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The Conscience of Thoroughbred Racing

DOWN TO THE 2022 WIRE AND GETTING READY FOR THE 2023 CLASSICS SEASON

HALLANDALE BEACH, FL, December 11, 2022 — While awaiting the first of year–actually New Year’s Eve when Gulfstream Park offers a graded stakes doubleheader to launch its championship meet in earnest–there’s some unfinished 2022 business, namely the three-year-old championship.

The majority opinion throughout the year was that if Epicenter held his own with a competitive effort against older handicappers in the BC Classic, the Travers winner would lock up the title.

Unfortunately, he went wrong during the running, throwing the entire division into chaos. So the 7-furlong G1 Malibu on opening day at Santa Anita, December 26, presents Taibu with an opportunity to win his third Grade 1 of the year.

Combined with a highly representative third behind Flightline and Olympiad in the Classic, he should nail down an Eclipse championship.

Apparently, Bob Baffert don’t need no stinking classics to see one of his sophomores wind up atop racing’s glamour division.

Speaking of Baffert, Faiza gave him a sixth straight Grade 1 Scarlet win and ninth overall, even if the performance was a underwhelming. The race featured a rough-house finish in which both the winner and runnerup, Pride of the Nile, appeared equally culpable.

Considering she was up in class, distance, and going a second turn off a lone maiden-breaking sprint, it appears she has considerable upside and deserves a chance to show her true ability. We’ll wait before passing judgment.

On the East Coast, meanwhile, Todd Pletcher had a training triple, including co-features Pulpit and Wait A While Stakes for juveniles going 7-1/2 furlongs on the reconstituted Gulfstream turf, which is getting faster by the day under the South Florida sun.

The Wait A While for fillies was deeper in talent than its male counterpart, and in a mild upset Pletcher’s Junipermarshmallow proved much the best, racing 4-5 deep throughout the two-turner yet had more than enough foot to separate herself from 10 rivals soon after entering the straight.

And she needed all that advantage as late-starting Malleymoo, making her first start since a private purchase after a winning debut over Dundalk synth, broke slowly, was outrun, finally settling into stride then rallying wide at the turn and into the lane, finishing strongly late for the place.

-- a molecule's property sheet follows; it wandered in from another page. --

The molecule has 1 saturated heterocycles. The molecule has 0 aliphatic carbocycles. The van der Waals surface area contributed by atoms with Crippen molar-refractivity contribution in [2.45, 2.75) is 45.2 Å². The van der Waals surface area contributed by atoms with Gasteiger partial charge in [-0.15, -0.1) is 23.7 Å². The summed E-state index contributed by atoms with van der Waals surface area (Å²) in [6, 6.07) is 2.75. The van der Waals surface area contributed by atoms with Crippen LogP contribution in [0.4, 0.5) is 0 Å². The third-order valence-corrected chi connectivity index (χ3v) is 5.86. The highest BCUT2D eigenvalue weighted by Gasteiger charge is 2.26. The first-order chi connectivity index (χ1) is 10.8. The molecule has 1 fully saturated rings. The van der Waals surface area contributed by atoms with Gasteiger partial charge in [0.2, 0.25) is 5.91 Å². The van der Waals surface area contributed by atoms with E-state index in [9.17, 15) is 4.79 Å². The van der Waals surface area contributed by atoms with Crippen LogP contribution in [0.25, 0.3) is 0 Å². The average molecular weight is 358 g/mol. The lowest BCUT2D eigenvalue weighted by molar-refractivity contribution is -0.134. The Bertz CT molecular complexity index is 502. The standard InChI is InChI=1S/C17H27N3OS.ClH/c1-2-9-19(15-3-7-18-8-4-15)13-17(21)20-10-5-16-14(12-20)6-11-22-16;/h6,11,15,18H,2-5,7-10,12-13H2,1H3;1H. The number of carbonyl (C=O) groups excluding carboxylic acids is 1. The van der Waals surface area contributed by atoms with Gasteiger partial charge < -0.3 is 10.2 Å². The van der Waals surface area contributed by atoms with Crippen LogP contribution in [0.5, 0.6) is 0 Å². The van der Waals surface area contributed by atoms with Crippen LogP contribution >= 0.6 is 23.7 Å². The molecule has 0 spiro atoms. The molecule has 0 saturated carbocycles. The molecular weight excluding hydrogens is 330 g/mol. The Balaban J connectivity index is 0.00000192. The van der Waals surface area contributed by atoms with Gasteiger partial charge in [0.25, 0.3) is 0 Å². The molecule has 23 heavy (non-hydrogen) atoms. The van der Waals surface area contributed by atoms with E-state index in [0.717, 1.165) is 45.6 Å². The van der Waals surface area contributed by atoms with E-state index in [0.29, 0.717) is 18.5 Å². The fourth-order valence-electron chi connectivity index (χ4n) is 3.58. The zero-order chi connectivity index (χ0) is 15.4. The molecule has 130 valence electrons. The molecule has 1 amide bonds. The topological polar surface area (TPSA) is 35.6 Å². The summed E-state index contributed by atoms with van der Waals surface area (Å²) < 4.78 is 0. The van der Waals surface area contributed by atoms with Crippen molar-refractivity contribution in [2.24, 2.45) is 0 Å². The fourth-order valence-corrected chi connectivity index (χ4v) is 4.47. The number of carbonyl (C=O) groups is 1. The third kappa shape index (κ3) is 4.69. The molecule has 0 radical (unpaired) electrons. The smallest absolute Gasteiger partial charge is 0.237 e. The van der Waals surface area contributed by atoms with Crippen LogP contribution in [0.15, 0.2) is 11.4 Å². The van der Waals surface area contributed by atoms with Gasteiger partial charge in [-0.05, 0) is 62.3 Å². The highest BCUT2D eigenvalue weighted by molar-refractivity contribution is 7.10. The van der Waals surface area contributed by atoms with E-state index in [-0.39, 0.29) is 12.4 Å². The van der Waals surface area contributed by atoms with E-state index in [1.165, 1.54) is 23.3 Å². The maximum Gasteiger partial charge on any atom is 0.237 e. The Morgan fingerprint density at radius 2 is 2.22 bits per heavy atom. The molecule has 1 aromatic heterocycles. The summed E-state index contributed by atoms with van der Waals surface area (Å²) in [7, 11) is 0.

Show finisher Stephanie’s Charm roared home very late for third and galloped out super strongly.

Stable-mail please.

Meanwhile, it’s Todd colt, Ari Gold, we’re looking forward to as he’s 2-for-2 and yet to be seriously tested. He has enjoyed soft early leads, but drew our attention two-move effort racing on the lead to win on turf debut. Takes a good youngster to show that kind of turn of foot virtually all on his own.

Graded stakes are in his future for sure. Let’s see how he handles tougher, more seasoned rivals.

Late Night Racing TV

I confess. I bought into the hype. The Japan Cup is certainly a world class Grade 1 but while awaiting that event, the Galaxy Stakes popped up, a race in which the runnerup was best, thanks to overconfident handling by the rider of talented three-year-old Battle Cry.

The favorite launched well before reaching the final bend, a long sustained run that carried him to an embattled lead which he held to the final few jumps. That’s when the older Denko Riziere jumped up to tag him right at the line.

The ride on Battle Cry was in stalk contrast to the show put on by Ryan Moore in the Japan Cup. Moore, who traveled over from Great Britain to ride for main client Aidan O’Brien, picked up a great local mount, Galaxy favorite Vela Azul.

Riding with his customary patience and confidence, Moore waited for a seam to open with less than a sixteen of a mile remaining, split two rivals and was going going away at the end of a narrow-margin victory.

Going into December, Moore was ranked the world’s number one jockey in an era that boasts several all-time greats–Irad, Frankie and Flavien quickly leap to mind–and his Galaxy performance did nothing to belie that rating.

Empressum Romps in Champion of Champions

When Quarter-Horse racing came to an end at Suffolk Meadows on Long Island in 1986, I can’t say I was very disappointed. I had a few nights out with the boys back in the day, but that’s all it was; a thing to do.

But with all the hyperbole associated with Saturday night’s Champion of Champions at Los Alamitos, I thought why not take a look? I’m glad I did.

I’m not saying that Empressum is another Dash for Cash, who won back-to-back editions of this race, but given the nature of 440-yards dynamics, his 1-1/4 length score represents domination.

Battling for the lead throughout as jockey Rodrigo Vallejo efforted to keep him straight rather than continuing to drift in from his outside post, he put two speed rivals away and finished in full stride, drawing out at the finish as if he could do that all over again. #Cool

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2 Responses

  1. Would love to know how you are leaning on the Eclipse awards. I realize that a number of categories are slam dunks this year, but the trainers Eclipse seems pretty open from what I can tell.

  2. Doc,
    Jockeys are a challenge also. Joel had crazy Saratoga, Prat winning all over the place, and Irad record setting 77 stakes wins on the year.

    He’s a deserving favorite but cannot fault any of those three…

    Need to look at year-end trainer stats.

    Also, as stated, 3YO colt up in the air right now.

    Will wait on the stat pack to arrive…

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